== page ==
—One racist shooting in the South and suddenly all southerners are racist.

—One bad interaction at a football game with opposing fans and suddenly all Vandal fans are “nasty and inebriated”.

We are people who excel at lumping people together  and then judging them all as one. Let’s face it. It’s so much easier than getting to know a person on their own merits.

Remember back in Deuteronomy 23:3,4,6, when Israel is instructed not to let a Moabite into the assembly? Listen to the reasoning for that command:

No Ammonite or Moabite shall be admitted to the assembly of the Lord. Even to the tenth generation, none of their descendants shall be admitted to the assembly of the Lord, because they did not meet you with food and water on your journey out of Egypt, and because they hired against you Balaam son of Beor, from Pethor of Mesopotamia, to curse you. You shall never promote their welfare or their prosperity as long as you live.

We live the Deuteronomy world view well, don’t we? As long as we live we’ll hate the other because one member of their group did us wrong. We’ll keep them from being admitted to the Assembly of the Lord.  Sadly, people can justify it because it is a biblical view.

Thankfully, it is not the only biblical view.

The over-arching narrative of the Bible is not of exclusion. It is of radical inclusion, where God instructs us to welcome the stranger, baptizing in his name even to the ends of the earth.  Our own inclusion into the family of God, where the dividing wall of hostility is torn down is our reminder of how “your people will be my people” has worked in our own lives.

The story of Ruth, in a few short chapters, reminds us that what should not be admitted to the assembly of the Lord are blind hatred and separation. When we categorize others so we can pretend we aren’t connected one to another, we forget the people who have helped us. We forget the welcome our ancestors received when they were strangers in a foreign land. We build a world of my people and your people, forgetting that there are only God’s people.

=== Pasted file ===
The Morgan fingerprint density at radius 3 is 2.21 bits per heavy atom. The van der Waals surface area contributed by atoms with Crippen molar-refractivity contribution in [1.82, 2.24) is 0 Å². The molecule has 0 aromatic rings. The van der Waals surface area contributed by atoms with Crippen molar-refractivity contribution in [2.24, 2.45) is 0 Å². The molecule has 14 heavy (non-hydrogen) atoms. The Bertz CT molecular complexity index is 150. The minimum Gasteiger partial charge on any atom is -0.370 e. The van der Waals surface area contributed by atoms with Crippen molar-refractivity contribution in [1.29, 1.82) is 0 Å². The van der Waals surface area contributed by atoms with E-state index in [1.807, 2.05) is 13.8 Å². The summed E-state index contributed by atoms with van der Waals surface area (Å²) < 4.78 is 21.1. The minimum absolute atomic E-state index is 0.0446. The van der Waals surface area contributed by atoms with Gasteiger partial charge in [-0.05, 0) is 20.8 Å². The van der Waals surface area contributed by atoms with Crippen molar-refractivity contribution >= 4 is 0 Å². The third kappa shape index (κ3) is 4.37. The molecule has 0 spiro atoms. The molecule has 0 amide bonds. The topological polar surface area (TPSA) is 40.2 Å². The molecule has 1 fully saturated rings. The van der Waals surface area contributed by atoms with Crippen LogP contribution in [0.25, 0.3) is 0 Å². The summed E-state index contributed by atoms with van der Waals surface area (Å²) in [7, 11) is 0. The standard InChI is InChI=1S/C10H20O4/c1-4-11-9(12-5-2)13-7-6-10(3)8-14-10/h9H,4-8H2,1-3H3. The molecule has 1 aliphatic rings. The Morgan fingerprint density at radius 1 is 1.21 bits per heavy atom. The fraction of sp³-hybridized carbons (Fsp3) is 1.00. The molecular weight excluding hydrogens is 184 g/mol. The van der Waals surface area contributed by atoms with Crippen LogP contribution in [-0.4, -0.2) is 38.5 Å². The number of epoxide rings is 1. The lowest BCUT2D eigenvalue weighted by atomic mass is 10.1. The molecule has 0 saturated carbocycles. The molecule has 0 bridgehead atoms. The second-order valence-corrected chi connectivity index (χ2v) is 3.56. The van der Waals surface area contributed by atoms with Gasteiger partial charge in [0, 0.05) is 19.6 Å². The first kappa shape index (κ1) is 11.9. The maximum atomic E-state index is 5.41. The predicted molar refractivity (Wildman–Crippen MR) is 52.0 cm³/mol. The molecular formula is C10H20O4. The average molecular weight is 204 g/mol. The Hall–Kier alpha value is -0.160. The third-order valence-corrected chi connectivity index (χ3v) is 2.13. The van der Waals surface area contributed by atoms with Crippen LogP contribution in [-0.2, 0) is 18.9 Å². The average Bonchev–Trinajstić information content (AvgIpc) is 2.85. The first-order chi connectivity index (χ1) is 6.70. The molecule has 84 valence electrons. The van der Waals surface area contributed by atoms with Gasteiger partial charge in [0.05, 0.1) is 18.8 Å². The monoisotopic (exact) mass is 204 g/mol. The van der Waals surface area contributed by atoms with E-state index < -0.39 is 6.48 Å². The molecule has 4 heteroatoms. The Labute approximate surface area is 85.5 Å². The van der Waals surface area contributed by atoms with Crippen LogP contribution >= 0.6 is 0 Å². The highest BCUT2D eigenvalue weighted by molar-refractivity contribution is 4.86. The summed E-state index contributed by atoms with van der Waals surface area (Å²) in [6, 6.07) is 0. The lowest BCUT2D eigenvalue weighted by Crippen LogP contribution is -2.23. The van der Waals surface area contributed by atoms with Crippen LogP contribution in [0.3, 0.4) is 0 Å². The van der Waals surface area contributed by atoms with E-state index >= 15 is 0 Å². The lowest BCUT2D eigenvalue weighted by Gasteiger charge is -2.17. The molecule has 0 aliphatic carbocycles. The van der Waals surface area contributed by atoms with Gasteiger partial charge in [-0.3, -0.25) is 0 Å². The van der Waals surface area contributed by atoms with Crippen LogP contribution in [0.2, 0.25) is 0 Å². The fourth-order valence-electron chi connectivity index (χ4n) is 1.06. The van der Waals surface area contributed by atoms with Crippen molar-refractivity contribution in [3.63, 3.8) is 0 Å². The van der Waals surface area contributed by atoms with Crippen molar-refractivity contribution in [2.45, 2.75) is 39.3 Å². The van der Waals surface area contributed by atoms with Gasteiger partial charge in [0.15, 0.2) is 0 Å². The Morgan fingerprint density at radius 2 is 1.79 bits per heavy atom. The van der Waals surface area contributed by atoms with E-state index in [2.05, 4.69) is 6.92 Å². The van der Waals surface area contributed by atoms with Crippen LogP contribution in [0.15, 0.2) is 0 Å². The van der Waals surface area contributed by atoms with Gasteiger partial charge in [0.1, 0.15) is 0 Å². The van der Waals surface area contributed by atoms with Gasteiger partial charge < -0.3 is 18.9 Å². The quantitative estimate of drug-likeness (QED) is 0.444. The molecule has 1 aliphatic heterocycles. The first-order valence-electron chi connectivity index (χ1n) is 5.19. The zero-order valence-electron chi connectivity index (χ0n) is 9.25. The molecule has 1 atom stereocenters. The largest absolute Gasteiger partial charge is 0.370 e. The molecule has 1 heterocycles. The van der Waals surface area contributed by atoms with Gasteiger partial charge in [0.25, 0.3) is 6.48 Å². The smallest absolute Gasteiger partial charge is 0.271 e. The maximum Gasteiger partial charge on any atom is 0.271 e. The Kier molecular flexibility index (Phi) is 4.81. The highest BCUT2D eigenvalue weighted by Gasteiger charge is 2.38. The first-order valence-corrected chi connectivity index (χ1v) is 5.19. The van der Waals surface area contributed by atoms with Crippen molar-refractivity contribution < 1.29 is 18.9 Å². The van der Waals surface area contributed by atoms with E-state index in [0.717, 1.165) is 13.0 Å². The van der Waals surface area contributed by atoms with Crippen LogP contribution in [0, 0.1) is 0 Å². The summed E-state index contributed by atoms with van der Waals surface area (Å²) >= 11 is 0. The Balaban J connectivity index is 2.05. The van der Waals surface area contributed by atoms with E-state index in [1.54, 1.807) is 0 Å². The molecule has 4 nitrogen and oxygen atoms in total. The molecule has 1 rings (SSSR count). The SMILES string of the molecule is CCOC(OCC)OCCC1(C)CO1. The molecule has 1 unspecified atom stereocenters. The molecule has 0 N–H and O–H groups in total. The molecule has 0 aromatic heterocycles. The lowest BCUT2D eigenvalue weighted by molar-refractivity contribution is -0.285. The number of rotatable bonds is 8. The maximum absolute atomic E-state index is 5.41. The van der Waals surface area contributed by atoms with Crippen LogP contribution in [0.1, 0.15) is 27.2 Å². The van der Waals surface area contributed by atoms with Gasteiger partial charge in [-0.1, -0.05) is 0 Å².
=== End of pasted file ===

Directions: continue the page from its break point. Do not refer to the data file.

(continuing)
How well do we live the Ruth world view?

This story, the whole way through, is idyllic and bucolic, where things work out and people survive and thrive. And while I’m glad it all works out for Ruth and Naomi, the truth is that the system that led to their marginalization in the beginning of the story remains in place at the end. They will encounter a kinsman of Naomi’s named Boaz and he will save them. But there are no guarantees that other women will survive economic uncertainty.

And because it is a story of good people helping other good people, we’re reminded that it is up to us, as other good people, to fight these systems that enslave and endanger people.

Tod Linafelt** wrote:

“Any theological reflection on the book [of Ruth] must start with the recognition that human action is of primary importance, and that human actors have the ability, indeed perhaps the responsibility, to resist and challenge social systems that tightly circumscribe such action but which are never entirely free from ideological gaps. The hope is that God will in turn respond to such initiative and bring to fruition what human actors have worked toward.”

Perhaps there is no “bad guy” in this story to remind us that there is no one to blame but ourselves, and we are all responsible for the systems that allow some people to thrive as others fall through the cracks. We can’t look for a bad guy to pin this on. Its on us.